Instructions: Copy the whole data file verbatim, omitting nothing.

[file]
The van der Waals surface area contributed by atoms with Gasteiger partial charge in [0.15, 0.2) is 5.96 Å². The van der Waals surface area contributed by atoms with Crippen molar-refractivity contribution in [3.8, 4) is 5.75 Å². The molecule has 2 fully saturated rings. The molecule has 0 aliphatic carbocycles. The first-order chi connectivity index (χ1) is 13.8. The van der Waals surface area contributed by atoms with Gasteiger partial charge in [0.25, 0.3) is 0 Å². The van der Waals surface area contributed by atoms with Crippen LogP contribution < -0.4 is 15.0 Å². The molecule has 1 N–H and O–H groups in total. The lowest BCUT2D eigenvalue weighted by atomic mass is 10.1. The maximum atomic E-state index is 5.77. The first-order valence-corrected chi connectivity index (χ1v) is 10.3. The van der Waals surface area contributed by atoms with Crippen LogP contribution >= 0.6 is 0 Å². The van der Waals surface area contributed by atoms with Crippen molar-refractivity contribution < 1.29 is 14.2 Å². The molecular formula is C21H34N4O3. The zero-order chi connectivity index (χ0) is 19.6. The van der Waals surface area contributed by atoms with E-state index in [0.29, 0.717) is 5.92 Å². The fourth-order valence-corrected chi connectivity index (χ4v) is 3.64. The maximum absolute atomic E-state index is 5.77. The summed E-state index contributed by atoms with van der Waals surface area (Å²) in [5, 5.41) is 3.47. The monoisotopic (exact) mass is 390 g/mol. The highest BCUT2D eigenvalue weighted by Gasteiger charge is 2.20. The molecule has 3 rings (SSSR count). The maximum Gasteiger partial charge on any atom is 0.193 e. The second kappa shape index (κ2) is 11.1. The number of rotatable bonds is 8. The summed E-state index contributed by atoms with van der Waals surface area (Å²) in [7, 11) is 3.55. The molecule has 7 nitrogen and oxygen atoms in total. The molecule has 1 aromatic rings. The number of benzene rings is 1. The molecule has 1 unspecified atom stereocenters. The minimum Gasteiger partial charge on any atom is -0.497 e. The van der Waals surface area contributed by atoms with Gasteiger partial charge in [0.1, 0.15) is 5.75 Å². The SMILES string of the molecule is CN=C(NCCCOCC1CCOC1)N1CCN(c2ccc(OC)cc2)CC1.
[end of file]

The van der Waals surface area contributed by atoms with Gasteiger partial charge in [0.15, 0.2) is 5.96 Å². The van der Waals surface area contributed by atoms with Crippen molar-refractivity contribution in [3.8, 4) is 5.75 Å². The molecule has 2 fully saturated rings. The molecule has 0 aliphatic carbocycles. The first-order chi connectivity index (χ1) is 13.8. The van der Waals surface area contributed by atoms with Gasteiger partial charge in [0.25, 0.3) is 0 Å². The van der Waals surface area contributed by atoms with Crippen LogP contribution < -0.4 is 15.0 Å². The molecule has 1 N–H and O–H groups in total. The lowest BCUT2D eigenvalue weighted by atomic mass is 10.1. The maximum atomic E-state index is 5.77. The first-order valence-corrected chi connectivity index (χ1v) is 10.3. The van der Waals surface area contributed by atoms with Crippen LogP contribution >= 0.6 is 0 Å². The van der Waals surface area contributed by atoms with Crippen molar-refractivity contribution < 1.29 is 14.2 Å². The molecular formula is C21H34N4O3. The zero-order chi connectivity index (χ0) is 19.6. The van der Waals surface area contributed by atoms with E-state index in [0.29, 0.717) is 5.92 Å². The fourth-order valence-corrected chi connectivity index (χ4v) is 3.64. The maximum absolute atomic E-state index is 5.77. The summed E-state index contributed by atoms with van der Waals surface area (Å²) in [5, 5.41) is 3.47. The monoisotopic (exact) mass is 390 g/mol. The highest BCUT2D eigenvalue weighted by Gasteiger charge is 2.20. The molecule has 3 rings (SSSR count). The maximum Gasteiger partial charge on any atom is 0.193 e. The second kappa shape index (κ2) is 11.1. The number of rotatable bonds is 8. The summed E-state index contributed by atoms with van der Waals surface area (Å²) in [7, 11) is 3.55. The molecule has 7 nitrogen and oxygen atoms in total. The molecule has 1 aromatic rings. The number of benzene rings is 1. The molecule has 1 unspecified atom stereocenters. The minimum Gasteiger partial charge on any atom is -0.497 e. The van der Waals surface area contributed by atoms with Gasteiger partial charge in [0.1, 0.15) is 5.75 Å². The SMILES string of the molecule is CN=C(NCCCOCC1CCOC1)N1CCN(c2ccc(OC)cc2)CC1.